March 2013 - Banking and Finance. Legal Developments by Druces.

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Druces currently authors the Insolvency and corporate restructuring section of The In-House Lawyer magazine. For more information and articles from this author click here.

Our article in The In-House Lawyer's March 2010 issue (‚ÄėThe effective use of liens to protect against the collapse of corporate customers', issue 178, p41-43) dealt with the need for logistics services providers to have an effective contingency plan to cope with the prospect of their retailer customers defaulting on payments or going into administration or liquidation. Following the latest unfortunate round of high-street retailer collapses, including Comet, HMV and Blockbusters, the issues discussed in that article are now just as relevant to freight forwarders, hauliers, shipping lines and other creditors with rights of lien. Since the publication of issue178, a case on general contractual liens has come before the High Court and provides useful confirmation of the rights of holders of a contractual general lien over goods. ‚Ä©

The long arm of insolvency law disarmed

December 2012 - Banking and Finance. Legal Developments by Druces.

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Druces currently authors the Insolvency and corporate restructuring section of The In-House Lawyer magazine. For more information and articles from this author click here.

In the November 2011 issue of 
The In-House Lawyer we looked at the Court of Appeal decision in New Cap Reinsurance Corporation Ltd (in liquidation) & anor v Grant & ors (as members of Lloyd's Syndicate 991 for the 1997 Year of Account) & anor [2011] and the decision, also in the Court of Appeal, of Rubin & anor v Eurofinance SA & ors [2010], which preceded it.



Wrongful trading, the benchmark for directors’ duties: recent developments

September 2012 - Banking and Finance. Legal Developments by Druces.

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The wrongful trading provisions of the Insolvency Act 19861 were introduced following the recession of the early 1980s, having been previewed in the Cork Report. Although new to English law in 1986, the concept of wrongful trading has not resulted in a plethora of cases against directors reaching court.

De facto directors: Holland v Revenue and Customs & anor [2010]

March 2011 - Insolvency & Restructuring. Legal Developments by Druces.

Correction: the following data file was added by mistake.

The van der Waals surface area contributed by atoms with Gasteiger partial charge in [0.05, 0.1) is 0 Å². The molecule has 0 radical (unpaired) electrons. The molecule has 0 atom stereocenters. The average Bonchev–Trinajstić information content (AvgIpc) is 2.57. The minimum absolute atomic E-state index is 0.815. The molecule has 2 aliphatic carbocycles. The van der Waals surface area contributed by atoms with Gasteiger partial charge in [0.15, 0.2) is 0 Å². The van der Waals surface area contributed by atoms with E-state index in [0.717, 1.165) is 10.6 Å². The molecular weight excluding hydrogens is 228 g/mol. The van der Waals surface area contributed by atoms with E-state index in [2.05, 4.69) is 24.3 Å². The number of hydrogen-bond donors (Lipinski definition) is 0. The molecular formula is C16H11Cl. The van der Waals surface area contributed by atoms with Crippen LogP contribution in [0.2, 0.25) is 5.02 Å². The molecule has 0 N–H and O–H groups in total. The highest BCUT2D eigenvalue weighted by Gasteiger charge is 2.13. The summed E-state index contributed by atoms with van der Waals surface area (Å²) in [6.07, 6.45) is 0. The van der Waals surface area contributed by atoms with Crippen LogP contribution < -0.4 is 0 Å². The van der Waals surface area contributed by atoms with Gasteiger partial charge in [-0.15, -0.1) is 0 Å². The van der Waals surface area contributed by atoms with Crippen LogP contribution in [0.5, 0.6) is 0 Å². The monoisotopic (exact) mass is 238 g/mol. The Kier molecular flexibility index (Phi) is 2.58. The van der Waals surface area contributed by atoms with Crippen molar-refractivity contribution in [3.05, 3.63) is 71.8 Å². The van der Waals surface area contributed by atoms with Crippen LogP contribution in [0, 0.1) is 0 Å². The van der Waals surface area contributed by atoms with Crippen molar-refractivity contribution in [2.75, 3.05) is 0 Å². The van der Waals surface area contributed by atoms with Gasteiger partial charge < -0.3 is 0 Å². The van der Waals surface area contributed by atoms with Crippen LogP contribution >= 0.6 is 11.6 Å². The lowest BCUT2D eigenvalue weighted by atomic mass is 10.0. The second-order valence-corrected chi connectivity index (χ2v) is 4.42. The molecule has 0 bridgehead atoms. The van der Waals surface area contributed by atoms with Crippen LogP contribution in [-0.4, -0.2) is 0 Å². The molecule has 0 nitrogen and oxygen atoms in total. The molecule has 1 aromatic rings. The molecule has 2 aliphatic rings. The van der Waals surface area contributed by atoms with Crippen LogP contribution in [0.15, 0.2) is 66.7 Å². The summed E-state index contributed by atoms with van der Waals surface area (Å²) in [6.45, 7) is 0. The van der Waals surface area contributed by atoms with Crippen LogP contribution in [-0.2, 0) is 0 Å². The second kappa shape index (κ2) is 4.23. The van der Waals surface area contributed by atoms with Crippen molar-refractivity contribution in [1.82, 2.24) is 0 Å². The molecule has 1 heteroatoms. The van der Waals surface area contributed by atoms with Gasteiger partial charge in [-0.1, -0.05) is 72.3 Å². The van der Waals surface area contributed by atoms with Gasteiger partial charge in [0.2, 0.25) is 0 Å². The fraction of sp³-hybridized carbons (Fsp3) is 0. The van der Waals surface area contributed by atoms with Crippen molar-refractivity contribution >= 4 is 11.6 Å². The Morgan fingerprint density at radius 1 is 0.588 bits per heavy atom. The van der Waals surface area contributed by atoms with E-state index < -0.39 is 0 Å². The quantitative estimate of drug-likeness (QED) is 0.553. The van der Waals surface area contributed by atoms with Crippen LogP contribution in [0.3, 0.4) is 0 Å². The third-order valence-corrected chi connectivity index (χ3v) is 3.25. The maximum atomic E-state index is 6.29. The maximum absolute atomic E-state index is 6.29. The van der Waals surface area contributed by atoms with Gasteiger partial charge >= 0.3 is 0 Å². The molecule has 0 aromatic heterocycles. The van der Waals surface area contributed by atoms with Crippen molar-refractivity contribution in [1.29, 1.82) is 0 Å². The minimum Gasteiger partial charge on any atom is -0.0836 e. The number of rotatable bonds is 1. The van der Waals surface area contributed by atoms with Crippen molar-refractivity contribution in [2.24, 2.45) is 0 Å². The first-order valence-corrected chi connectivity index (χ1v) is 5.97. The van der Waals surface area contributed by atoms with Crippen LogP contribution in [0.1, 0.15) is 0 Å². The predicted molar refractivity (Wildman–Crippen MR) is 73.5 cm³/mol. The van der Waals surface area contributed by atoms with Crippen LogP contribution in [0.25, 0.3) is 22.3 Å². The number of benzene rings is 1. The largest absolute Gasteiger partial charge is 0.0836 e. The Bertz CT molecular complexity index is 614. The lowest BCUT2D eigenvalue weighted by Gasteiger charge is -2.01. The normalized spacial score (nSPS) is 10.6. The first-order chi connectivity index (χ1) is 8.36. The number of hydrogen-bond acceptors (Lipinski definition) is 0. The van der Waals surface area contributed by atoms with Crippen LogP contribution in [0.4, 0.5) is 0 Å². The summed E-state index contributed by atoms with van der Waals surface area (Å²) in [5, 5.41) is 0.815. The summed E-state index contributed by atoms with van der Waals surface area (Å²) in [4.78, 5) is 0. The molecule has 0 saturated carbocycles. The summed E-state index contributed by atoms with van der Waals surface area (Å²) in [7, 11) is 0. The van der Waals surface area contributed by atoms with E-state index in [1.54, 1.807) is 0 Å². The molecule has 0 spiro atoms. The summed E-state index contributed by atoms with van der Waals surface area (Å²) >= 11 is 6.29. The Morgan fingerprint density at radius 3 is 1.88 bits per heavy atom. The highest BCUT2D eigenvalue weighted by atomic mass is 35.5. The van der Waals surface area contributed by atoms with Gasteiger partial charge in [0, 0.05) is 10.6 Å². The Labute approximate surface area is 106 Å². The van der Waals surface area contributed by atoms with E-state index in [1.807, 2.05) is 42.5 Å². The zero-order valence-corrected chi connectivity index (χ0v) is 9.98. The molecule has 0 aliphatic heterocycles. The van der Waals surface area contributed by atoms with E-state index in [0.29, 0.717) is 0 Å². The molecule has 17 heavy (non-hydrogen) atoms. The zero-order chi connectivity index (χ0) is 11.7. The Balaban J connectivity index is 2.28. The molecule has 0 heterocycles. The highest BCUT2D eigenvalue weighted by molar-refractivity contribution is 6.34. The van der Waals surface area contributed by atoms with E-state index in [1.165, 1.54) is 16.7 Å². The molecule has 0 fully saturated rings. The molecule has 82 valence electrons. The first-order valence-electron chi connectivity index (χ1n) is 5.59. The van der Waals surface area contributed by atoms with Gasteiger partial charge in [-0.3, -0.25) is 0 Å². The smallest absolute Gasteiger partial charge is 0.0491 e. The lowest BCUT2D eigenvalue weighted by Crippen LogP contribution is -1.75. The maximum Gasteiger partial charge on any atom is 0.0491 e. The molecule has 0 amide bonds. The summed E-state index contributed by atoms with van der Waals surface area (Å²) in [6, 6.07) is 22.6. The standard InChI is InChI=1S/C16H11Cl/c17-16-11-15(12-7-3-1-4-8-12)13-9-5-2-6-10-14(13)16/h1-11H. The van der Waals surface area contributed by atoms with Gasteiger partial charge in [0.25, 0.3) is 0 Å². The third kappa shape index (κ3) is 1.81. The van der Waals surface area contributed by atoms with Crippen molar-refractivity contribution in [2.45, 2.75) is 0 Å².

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A recent Supreme Court judgment in Holland v Revenue and Customs (HMRC) [2010] has considered the status of de facto directors and, on a 3-2 split decision, limited the applicability of the concept. The decision is controversial because it will provide a defence in certain circumstances for persons controlling companies who are not officially directors of them against claims by liquidators and other parties interested in the winding up of those companies.‚Ä©

Guarantee stripping in company voluntary arrangements: landlords fight back

January 2011 - Insolvency & Restructuring. Legal Developments by Druces.

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A fashion retailer and wholesaler, part of an Italian group, had 11 retail shops and 14 concessions in department stores in the UK, through which it sold garments supplied from Italy by its parent company. The company got into financial difficulties and considered a restructuring involving the planned closure of some of its stores and the surrender of leases with several years left to run. This was clearly going to be an expensive exercise, given that the shops were in upmarket locations and let at relatively high annual rents. Eventually, it was decided to put the company into administration so that the administrators could propose a company voluntary arrangement (CVA), with the intention that four stores would be closed and the leases would be effectively surrendered by the terms of the CVA. The CVA was seen as a mechanism through which the Italian parent company would be released from its obligations under the guarantees given to the landlords of two of the stores. This ‚Äėguarantee stripping‚Äô had been attempted previously by the Powerhouse group, although in Prudential Assurance Company Ltd & ors v PRG Powerhouse Ltd & ors [2007] its CVA was overturned by the court on the basis that the release of the parent company from guarantees given to its subsidiaries‚Äô landlords constituted unfair prejudice under s6 of the Insolvency Act 1986 (the 1986 Act). ‚Ä©